Developing a Plan for Hurricane Safety

Every year, up to a dozen tropical storms form over the Atlantic, the Gulf of Mexico and the Caribbean Sea. On average, one or two of these storms become hurricanes and make landfall in the U.S. They range in intensity from a category 1 (sustained winds of 74 -95 mph) to a category 5 (sustained winds in excess of 155 mph.), and wreak destruction through flooding, storm surge, wind damage, and spawning tornadoes. Being prepared is the key to your personal safety.

The first step in being prepared is to develop a plan well ahead of time. To do this you must assess your proximity to the coastline, the geographical conditions of your surrounding area, and the type of structure you live in. You also need to find out whether you live in a designated evacuation zone or a flood zone. Take all of these into consideration in developing your plan.

For instance, if you know you live in a flood zone, making plans to take cover in your basement are not practical. Your plan should include a place you can go away from the flood zone along with several routes to get there if need be. On the other hand, if your home is not in a flood zone or designated evacuation zone, your plan might include means to take cover inside your house.

Next, you should determine how much food and clean water you’ll need to survive; at least for several days, if not a week or two. Gradually build up a supply of canned foods and dry goods, as well as batteries, a portable radio, blankets, first aid kit, and empty bottles for water. At the issuance of the first hurricane watch, be sure to fill your water bottles in preparation.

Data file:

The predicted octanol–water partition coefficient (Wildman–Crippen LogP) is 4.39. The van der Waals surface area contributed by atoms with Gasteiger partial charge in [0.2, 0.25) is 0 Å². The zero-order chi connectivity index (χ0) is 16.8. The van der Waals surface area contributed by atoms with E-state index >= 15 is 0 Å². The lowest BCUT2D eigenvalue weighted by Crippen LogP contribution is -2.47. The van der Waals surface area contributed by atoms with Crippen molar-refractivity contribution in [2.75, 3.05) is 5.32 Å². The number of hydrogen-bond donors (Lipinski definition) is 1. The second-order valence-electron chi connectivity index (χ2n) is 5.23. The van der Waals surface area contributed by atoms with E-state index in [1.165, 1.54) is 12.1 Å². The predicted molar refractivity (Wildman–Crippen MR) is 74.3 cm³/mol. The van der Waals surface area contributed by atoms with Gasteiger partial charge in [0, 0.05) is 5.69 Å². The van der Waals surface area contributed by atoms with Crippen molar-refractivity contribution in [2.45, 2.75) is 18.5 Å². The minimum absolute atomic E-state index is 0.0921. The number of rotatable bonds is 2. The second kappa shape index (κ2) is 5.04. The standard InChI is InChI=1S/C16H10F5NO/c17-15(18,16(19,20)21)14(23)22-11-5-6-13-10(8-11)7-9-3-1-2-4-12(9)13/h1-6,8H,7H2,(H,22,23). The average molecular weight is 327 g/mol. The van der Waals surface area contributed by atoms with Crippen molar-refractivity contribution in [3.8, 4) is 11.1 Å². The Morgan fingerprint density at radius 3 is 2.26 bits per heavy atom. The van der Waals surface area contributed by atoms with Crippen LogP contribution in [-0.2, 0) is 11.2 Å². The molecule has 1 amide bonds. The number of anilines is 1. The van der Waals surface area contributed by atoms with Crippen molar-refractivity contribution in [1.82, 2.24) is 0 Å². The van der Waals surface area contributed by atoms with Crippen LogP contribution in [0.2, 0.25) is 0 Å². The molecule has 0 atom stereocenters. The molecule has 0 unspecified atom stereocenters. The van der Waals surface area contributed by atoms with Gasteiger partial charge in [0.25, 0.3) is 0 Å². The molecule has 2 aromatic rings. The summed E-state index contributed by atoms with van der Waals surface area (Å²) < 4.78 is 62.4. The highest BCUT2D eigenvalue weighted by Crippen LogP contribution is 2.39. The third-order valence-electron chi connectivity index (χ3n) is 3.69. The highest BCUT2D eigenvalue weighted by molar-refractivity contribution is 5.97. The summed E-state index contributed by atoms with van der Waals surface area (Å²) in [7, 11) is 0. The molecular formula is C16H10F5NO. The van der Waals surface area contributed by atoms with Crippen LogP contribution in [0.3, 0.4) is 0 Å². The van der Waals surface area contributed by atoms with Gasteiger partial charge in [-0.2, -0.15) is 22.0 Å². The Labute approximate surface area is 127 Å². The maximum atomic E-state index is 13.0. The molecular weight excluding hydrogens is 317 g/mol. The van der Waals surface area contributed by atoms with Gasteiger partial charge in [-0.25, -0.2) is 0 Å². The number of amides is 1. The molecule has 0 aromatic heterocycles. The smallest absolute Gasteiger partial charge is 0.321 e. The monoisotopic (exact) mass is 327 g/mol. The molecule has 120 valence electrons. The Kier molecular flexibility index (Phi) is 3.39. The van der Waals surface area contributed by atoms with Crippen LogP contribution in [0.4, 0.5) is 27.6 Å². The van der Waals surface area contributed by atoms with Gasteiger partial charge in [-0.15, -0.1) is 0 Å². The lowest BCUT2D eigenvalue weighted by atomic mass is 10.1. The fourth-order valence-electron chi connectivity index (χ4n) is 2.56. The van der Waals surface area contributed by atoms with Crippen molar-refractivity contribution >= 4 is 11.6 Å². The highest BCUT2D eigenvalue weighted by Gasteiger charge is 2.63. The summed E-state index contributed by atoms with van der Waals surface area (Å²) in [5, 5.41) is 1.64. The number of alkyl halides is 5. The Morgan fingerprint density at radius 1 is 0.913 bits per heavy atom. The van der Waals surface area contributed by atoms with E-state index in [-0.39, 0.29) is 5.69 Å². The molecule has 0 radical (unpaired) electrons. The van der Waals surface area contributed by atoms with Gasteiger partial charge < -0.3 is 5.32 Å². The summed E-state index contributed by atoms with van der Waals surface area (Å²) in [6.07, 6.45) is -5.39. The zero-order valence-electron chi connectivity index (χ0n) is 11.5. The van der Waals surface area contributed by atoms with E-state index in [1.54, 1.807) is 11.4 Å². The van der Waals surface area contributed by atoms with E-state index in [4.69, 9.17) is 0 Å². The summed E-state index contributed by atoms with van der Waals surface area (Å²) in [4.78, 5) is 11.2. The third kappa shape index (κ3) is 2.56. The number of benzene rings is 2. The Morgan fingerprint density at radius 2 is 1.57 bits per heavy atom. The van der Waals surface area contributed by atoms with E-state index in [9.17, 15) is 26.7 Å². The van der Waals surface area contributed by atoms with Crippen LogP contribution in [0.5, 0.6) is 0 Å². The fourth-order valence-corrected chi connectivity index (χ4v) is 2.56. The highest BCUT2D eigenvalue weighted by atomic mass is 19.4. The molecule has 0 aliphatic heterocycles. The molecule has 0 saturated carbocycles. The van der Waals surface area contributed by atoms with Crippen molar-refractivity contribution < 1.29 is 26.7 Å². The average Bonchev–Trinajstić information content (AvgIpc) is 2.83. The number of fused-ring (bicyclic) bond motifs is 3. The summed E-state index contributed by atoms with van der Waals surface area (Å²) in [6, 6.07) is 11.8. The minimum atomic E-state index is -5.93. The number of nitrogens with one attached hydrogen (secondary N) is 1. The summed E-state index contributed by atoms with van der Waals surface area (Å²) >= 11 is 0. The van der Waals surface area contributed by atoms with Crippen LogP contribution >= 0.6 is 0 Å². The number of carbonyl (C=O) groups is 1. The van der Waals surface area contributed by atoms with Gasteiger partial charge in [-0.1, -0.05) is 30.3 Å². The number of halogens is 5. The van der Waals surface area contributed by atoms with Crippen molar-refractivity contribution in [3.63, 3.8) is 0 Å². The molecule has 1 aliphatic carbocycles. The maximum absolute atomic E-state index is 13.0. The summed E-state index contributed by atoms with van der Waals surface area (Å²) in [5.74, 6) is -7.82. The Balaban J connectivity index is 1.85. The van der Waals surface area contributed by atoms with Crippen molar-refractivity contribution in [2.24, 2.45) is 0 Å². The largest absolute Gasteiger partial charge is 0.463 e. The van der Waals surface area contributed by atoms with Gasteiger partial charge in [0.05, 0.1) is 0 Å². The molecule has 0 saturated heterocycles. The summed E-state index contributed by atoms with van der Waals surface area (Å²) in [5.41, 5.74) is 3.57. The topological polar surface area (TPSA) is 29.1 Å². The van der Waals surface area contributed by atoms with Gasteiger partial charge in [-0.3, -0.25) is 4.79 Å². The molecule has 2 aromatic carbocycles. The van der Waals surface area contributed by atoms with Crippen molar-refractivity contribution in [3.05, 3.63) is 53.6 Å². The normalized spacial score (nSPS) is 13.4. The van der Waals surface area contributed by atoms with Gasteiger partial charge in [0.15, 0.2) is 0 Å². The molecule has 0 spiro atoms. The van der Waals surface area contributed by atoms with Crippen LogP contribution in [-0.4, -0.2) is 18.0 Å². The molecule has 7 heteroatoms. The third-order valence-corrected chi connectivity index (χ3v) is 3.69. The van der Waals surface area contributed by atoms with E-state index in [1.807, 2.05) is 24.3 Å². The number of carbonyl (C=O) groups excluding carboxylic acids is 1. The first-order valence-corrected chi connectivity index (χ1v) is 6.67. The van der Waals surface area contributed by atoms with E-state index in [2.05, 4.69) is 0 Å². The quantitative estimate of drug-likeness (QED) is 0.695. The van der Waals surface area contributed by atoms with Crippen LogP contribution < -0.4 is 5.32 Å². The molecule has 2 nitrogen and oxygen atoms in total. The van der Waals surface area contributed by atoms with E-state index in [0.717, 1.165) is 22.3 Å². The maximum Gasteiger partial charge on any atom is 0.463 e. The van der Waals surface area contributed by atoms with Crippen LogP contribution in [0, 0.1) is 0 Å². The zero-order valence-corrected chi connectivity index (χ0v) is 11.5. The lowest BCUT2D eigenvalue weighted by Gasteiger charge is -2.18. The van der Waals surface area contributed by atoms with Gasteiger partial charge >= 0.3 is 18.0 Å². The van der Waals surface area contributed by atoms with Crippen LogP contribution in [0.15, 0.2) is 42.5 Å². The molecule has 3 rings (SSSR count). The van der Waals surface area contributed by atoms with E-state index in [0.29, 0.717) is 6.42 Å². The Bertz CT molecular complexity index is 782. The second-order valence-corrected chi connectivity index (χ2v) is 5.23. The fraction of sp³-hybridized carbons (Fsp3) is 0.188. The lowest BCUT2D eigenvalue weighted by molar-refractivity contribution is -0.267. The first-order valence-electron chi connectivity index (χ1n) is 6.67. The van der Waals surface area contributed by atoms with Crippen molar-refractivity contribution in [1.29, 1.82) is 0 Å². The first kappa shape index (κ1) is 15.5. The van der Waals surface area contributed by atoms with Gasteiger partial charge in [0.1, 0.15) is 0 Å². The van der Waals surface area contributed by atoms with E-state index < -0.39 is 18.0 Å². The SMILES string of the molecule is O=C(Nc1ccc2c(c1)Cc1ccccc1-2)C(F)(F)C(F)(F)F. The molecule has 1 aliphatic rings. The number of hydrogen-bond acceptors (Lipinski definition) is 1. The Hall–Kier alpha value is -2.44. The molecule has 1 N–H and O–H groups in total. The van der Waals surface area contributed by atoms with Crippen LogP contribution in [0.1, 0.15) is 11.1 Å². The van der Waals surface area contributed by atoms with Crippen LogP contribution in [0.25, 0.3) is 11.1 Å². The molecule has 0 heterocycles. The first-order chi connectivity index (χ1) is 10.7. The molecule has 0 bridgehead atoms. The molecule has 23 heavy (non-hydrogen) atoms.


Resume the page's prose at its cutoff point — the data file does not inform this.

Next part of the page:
Finally, your plan should include a meeting place for all family members prior to the storm. When a hurricane watch becomes a warning, usually about 36 hours before landfall is expected, family members should begin meeting at the designated spot to prepare or evacuate.

Loss of life during hurricanes is frequently due in part to individuals not being properly prepared. Developing a plan now, and reviewing it regularly with your family, helps you to know exactly what to do if a hurricane threatens. In the event one does make landfall, your plan allows you to do what’s needed without panic or poor decisions.

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